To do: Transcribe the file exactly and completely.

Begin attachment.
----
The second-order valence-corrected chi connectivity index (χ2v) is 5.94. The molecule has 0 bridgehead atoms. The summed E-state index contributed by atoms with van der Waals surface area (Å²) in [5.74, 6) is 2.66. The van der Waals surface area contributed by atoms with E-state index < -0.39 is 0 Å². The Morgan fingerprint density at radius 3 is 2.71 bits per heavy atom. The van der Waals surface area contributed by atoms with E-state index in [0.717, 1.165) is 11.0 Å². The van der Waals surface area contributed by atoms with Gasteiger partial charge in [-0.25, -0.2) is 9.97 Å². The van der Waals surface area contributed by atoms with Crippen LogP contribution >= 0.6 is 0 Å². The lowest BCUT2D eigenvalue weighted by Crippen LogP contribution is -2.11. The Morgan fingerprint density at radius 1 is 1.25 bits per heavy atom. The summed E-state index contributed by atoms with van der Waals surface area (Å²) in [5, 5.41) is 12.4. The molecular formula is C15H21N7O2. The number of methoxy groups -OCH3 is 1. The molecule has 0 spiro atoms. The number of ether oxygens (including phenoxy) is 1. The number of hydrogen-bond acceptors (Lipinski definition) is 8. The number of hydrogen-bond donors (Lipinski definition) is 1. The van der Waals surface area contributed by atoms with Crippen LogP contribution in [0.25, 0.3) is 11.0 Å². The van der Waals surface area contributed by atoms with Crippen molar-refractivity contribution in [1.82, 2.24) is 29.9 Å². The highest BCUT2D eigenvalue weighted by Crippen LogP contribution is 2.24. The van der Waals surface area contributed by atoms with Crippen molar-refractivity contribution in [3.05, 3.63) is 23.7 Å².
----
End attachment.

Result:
The second-order valence-corrected chi connectivity index (χ2v) is 5.94. The molecule has 0 bridgehead atoms. The summed E-state index contributed by atoms with van der Waals surface area (Å²) in [5.74, 6) is 2.66. The van der Waals surface area contributed by atoms with E-state index < -0.39 is 0 Å². The Morgan fingerprint density at radius 3 is 2.71 bits per heavy atom. The van der Waals surface area contributed by atoms with E-state index in [0.717, 1.165) is 11.0 Å². The van der Waals surface area contributed by atoms with Gasteiger partial charge in [-0.25, -0.2) is 9.97 Å². The van der Waals surface area contributed by atoms with Crippen LogP contribution >= 0.6 is 0 Å². The lowest BCUT2D eigenvalue weighted by Crippen LogP contribution is -2.11. The Morgan fingerprint density at radius 1 is 1.25 bits per heavy atom. The summed E-state index contributed by atoms with van der Waals surface area (Å²) in [5, 5.41) is 12.4. The molecular formula is C15H21N7O2. The number of methoxy groups -OCH3 is 1. The molecule has 0 spiro atoms. The number of ether oxygens (including phenoxy) is 1. The number of hydrogen-bond acceptors (Lipinski definition) is 8. The number of hydrogen-bond donors (Lipinski definition) is 1. The van der Waals surface area contributed by atoms with Crippen LogP contribution in [0.25, 0.3) is 11.0 Å². The van der Waals surface area contributed by atoms with Crippen molar-refractivity contribution in [1.82, 2.24) is 29.9 Å². The highest BCUT2D eigenvalue weighted by Crippen LogP contribution is 2.24. The van der Waals surface area contributed by atoms with Crippen molar-refractivity contribution in [3.05, 3.63) is 23.7 Å².